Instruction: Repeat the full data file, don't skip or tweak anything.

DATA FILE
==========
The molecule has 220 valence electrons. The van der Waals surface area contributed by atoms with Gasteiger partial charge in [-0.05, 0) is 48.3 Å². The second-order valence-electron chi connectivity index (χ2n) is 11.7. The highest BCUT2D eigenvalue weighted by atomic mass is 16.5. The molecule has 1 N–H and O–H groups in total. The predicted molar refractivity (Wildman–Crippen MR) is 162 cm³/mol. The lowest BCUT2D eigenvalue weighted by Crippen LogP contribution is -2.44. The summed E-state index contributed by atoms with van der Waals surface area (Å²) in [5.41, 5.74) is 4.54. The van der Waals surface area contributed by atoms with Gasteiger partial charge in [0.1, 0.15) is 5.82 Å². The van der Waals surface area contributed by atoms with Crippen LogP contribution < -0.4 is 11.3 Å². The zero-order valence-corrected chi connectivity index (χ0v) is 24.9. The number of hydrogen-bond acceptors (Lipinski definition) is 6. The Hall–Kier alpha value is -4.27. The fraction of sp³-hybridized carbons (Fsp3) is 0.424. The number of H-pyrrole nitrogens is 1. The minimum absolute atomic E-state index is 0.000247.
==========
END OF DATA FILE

The molecule has 220 valence electrons. The van der Waals surface area contributed by atoms with Gasteiger partial charge in [-0.05, 0) is 48.3 Å². The second-order valence-electron chi connectivity index (χ2n) is 11.7. The highest BCUT2D eigenvalue weighted by atomic mass is 16.5. The molecule has 1 N–H and O–H groups in total. The predicted molar refractivity (Wildman–Crippen MR) is 162 cm³/mol. The lowest BCUT2D eigenvalue weighted by Crippen LogP contribution is -2.44. The summed E-state index contributed by atoms with van der Waals surface area (Å²) in [5.41, 5.74) is 4.54. The van der Waals surface area contributed by atoms with Gasteiger partial charge in [0.1, 0.15) is 5.82 Å². The van der Waals surface area contributed by atoms with Crippen LogP contribution < -0.4 is 11.3 Å². The zero-order valence-corrected chi connectivity index (χ0v) is 24.9. The number of hydrogen-bond acceptors (Lipinski definition) is 6. The Hall–Kier alpha value is -4.27. The fraction of sp³-hybridized carbons (Fsp3) is 0.424. The number of H-pyrrole nitrogens is 1. The minimum absolute atomic E-state index is 0.000247.